St. Louis Blues Must Find Out What Kind Of Player Zach Sanford Is

The St. Louis Blues have this odd mixture of talent where they have depth, but feel like they’re relying on guys punching above their weight class. Sanford is one that needs to prove he’s worthy of the team’s faith in him.

It’s funny how cyclical things can be in life. Around a year ago, October 24, 2019 to be exact, I wrote an article discussing how Zach Sanford needed to be more than a role player for the St. Louis Blues.

Here we are, slightly more than 365 days later, and it’s the same discussion with a slight tweak. Nevertheless, the tweak needs to be rather large on his end.

It cannot be said that Sanford did not make improvements. He scored a career high in goals, assists and points.

He was a worthy player to be on the St. Louis Blues in 2019-20. Yet, it still feels like he’s hanging on more by the supposed chemistry he has with his linemates rather than talent alone.

As it stands, Sanford has settled into a role on the wing with Ryan O’Reilly and David Perron. You can argue whether the Blues use that as a first or second line, but that’s semantics.

No matter how you slice it, Sanford is currently a top-six forward. While he has done just about everything the team has asked of him, he still doesn’t feel like a top-six forward.

What is his role exactly? He’s not the muscle to protect his other teammates, like Tom Wilson is for Alex Ovechkin.

Sanford is no slouch in the physicality department, throwing over 100 hits last season. He’s not the enforcer type, even if we’re using 2020 enforcer standards.

Sanford is not really a defensive specialist that allows his linemates to push forward and seek out more goals. He has decent defensive metrics and his point shares have gone up the last two seasons, but you’d still count O’Reilly as more the defender out of the three of those players.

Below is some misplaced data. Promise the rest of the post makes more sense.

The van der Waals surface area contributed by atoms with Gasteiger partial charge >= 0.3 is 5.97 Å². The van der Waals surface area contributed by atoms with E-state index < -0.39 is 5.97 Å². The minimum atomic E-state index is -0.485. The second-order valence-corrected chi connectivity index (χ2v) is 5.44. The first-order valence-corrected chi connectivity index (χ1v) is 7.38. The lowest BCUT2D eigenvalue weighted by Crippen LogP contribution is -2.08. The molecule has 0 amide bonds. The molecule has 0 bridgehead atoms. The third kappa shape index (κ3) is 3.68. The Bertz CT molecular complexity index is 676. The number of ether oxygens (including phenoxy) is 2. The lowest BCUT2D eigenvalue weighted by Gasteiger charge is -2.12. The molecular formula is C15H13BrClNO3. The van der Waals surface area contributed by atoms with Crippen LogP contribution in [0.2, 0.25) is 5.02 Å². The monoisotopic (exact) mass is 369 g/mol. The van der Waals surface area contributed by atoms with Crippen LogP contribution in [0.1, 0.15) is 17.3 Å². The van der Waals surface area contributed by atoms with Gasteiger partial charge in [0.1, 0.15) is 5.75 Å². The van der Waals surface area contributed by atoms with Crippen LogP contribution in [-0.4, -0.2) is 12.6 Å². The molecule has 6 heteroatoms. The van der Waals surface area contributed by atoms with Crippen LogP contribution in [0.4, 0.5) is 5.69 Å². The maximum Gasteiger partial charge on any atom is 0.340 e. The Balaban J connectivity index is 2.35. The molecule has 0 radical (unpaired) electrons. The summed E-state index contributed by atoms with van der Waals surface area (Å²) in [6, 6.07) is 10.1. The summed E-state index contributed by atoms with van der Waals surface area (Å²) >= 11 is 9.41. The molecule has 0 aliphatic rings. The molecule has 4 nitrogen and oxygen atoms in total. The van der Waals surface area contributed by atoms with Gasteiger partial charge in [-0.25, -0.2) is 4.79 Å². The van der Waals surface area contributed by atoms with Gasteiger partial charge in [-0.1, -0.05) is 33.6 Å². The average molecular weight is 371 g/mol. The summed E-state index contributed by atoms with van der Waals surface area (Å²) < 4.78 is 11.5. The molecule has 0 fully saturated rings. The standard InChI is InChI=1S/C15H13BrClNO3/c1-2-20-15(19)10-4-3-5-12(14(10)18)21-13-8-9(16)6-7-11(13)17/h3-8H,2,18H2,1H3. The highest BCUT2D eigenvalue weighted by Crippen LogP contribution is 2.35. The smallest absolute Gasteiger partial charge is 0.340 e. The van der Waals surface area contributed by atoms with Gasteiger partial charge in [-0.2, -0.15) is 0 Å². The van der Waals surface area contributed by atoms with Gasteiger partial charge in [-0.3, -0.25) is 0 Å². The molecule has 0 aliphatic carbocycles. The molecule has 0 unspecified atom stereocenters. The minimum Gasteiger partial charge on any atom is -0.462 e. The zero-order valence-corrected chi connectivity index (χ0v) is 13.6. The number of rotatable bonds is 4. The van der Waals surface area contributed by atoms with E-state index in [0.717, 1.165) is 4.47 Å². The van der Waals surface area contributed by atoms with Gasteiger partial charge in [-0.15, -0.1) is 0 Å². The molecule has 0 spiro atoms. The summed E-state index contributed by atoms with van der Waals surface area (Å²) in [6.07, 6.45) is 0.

Sanford’s offense is taking baby steps, but he’s not really an offensive player at the NHL right now, if he’ll ever be. 16ish goals might be around what we should expect from him.

He can improve and has already done so from when the Blues first acquired him. Sanford is also still young, clocking in at 25 now and 26 by the time the new season begins, whenever that is.

However, from my vantage point, it’s hard not to feel like the Blues are relying too much on this chemistry idea to keep him on that line. Sanford is not a bad player that should be benched, but we’ve seen plenty of line shifting elsewhere but not as much with him.

In his defense, nobody is pounding on the door to replace him. Jordan Kyrou and Klim Kostin have more upside than Sanford, but they have not proven anything yet either. As much as fans love to say give the kids a chance, you cannot blindly put someone in a top-line type of role if the coaching staff doesn’t think they’re up for it yet.

While I, and perhaps others, do not think 30 points is enough to stay on the second line, the team seems to feel he fits there. That’s enough, but just for now.

Sanford needs to prove he belongs there. If you’re not going to score points, he needs to be more of a presence game in and out.

Not everyone will notice that, but enough people will to give the naysayers examples of why he belongs there.

On the flip side, the Blues need to be more willing to give someone else that spot if they earn it. St. Louis is not an offensive juggernaut, so if someone comes along to add more scoring punch to that top six, they need to be there.

Sanford also needs to get more comfortable playing with other guys. The Blues are at a point where you can’t coddle anyone.

Sanford can’t pal around with O’Reilly the entire time any more than the Blues can keep holding Robert Thomas‘ hand on the wing. Sanford needs to earn the second line or play elsewhere and Thomas needs to be a center.

We’ll see how it all plays out, but steps need to be taken rather quickly by Sanford to justify the team’s faith in him.